With this culture, and political inertia, there is no hope.

  • ethanedwards2002

    Don’t feed the trolls mate.

  • ukipwankers

    Solving the lack of intelligent thinking on the loony right:
    1) Dig a 6-foot-deep hole.
    2) Shovel fucking cretin Deadwood into it.
    2) Fill it in again.

  • David Ncl

    So if someone has a drink then becomes ill, has a stroke or a heart attack say – do you really mean to send them to the back of the queue?

  • Ned Costello

    Good point about the female GP’s, not enough people are aware of the issues surrounding the vast increase in their numbers (female medical students outnumber males in the UK) and their propensity to move to part-time working to start a family after only a few years of practicing. A very high percentage of them go into Child-centred medicine and move away from general practice, or abandon medicine altogether. This is despite the huge cost to the tax-payer of their training, many of them seem to have no concept of medicine as a calling or a vocation in fact.

  • The simplest solution is to get rid of the Tory Government, or, if that isn’t possible, stop listening to extreme right MPs like John Redwood who have an ideological hatred of state services.

  • Andypara

    I’ve surveyed nine friends and colleagues on their GP services. Of our 98 GPs 63 are females who work part-time, i.e. almost 65%, generally 2.5 to 3 days per week. If this is typical, it’s no wonder that GP services are failing the NHS. Ridiculous!

  • Ned Costello

    Redwood is a Fellow of All Souls, if you don’t know what that means then I suggest you Google it, if you know how. What’s more, the inability to sing the Welsh national anthem, in Welsh, does not mark him out as in any way unique in this country, can YOU sing it for example?
    You’re obviously one of the more obnoxious cretins to blight these pages, but at least you’re easy to spot.

  • ukipwankers

    Usual fucking shite from one of the weirdest and stupidest men in the politics of Britain – or indeed any other country. A lying cunt, a piece of laughable dogshit not worth wiping off your shoe. A man who couldn’t find his own arse with both hands.

    Redwood is a certified twat, someone who lives in a fantasy world composed of his own profound ignorance, garnished with the fact-free crap which goes round and round in the tiny fetid world of right-wing knobheads.

    A quick reminder of what a fucking bellend he is:

    https://www.youtube.com/watch?v=GzBq0n8dxFQ

  • MR BRYN MILLER

    Dead right sir.

  • SnowHare

    Long waits to see your GP are also exacerbated by no-shows (c. 150 missed appointments a month at my local surgery). The worried well can also be a nuisance.

    People don’t look after themselves, won’t consult a pharmacist and self-medicate, and expect a pill for every ‘ill’ from their GP.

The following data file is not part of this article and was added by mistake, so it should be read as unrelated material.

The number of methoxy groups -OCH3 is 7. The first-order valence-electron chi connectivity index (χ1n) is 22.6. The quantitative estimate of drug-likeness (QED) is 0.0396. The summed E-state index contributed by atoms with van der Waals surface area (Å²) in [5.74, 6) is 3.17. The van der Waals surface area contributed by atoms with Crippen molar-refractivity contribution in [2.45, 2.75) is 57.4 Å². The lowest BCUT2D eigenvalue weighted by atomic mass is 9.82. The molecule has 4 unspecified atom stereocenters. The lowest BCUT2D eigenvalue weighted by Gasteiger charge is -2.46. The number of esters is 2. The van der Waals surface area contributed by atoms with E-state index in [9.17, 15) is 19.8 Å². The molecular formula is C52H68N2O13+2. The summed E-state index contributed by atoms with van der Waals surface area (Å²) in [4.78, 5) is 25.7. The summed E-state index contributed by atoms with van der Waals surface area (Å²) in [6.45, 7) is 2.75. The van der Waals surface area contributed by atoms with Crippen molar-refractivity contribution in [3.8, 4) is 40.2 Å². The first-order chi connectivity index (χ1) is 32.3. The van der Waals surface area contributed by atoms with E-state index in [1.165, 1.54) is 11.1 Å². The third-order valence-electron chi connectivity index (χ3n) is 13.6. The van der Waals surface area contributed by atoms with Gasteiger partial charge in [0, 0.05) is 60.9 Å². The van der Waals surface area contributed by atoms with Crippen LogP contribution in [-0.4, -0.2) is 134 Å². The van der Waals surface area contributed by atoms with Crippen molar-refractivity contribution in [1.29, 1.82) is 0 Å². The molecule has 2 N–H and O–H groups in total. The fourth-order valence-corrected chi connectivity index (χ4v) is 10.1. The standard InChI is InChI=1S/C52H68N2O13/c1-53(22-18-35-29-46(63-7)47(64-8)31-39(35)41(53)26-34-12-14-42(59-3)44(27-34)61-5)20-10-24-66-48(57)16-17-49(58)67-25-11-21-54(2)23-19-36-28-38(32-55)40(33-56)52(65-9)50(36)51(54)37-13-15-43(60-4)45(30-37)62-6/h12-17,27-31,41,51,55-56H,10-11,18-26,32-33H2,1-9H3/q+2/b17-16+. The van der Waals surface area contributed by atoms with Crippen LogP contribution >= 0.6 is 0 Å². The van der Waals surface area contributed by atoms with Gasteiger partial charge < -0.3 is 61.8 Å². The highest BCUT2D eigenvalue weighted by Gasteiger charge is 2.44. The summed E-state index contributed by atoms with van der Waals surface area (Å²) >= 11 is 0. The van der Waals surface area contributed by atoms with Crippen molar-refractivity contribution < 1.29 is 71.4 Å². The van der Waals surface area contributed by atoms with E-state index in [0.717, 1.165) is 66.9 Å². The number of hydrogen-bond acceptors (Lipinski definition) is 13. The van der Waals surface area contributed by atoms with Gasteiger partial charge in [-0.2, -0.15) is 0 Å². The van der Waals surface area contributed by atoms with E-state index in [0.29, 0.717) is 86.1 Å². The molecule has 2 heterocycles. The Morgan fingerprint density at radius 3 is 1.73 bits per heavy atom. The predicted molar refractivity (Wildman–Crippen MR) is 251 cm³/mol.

Because a two-three-week-wait to see a GP is no longer unusual, they bypass them and head straight to A&E because ‘the light is always on’.

  • Bik Byro

    Also, anyone who turns up drunk goes automatically to the back of the queue

  • ratcatcher11

    What has damaged the NHS is political correctness and the loss of a proper General Practitioner service. If GP’s did their job properly and that means female GP’s too who will be expected to work for a full working week and not part time, then things would change. Also cut immigration by making employers pay their medical costs not the taxpayer.

  • realfish

    88 million is one estimate, gathered from supermarkets, utilities and fuel suppliers, and that was a couple of years ago.

  • ethanedwards2002

    The NHS problem is too much demand or too many people. It’s what you get when officially the population of the UK is what 72m? The supermarkets reckon it’s over 80m based on food purchased. Since even illegals need to eat I choose to believe the latter.
    This is a direct consequences of twenty plus years of successive government too weak and unwilling to control our borders.
    Thanks cultural Marxists liberals and no Borders idiots. The NHS crisis is your baby..enjoy it.

  • BungleFever

    John have a look at this National Health Service flyer, pay particular attention to the line stating the NHS is not a charity.

    https://uploads.disquscdn.com/images/0cc5ac1ae1fc9c713fda4bed2ac0ee60ee266c99d9ae59b68096b11db41c7ecd.jpg

  • misomiso

    The issue of the NHS is about a tyranny of Language.

    When the political class (Liberal Labour, Cameroon Tory), talk about the NHS, they MEAN the institution, but when the public talk about the NHS they MEAN their Healthcare.

    If the Tories could realise this, they would be on to a winner. Instead of saying ‘We should change to a Social Insurance model’, we could say ‘The South Korean NHS’, or the ‘Israeli NHS’, and then the public would be much more receptive to the ideas of reform.

    For the record, the best way to solve the NHS crisis is to go for something like the South Korean or Israeli model, but this has things that the tories don’t always like as they embrace price controls. Also doctors would hate it as they would earn a lot less!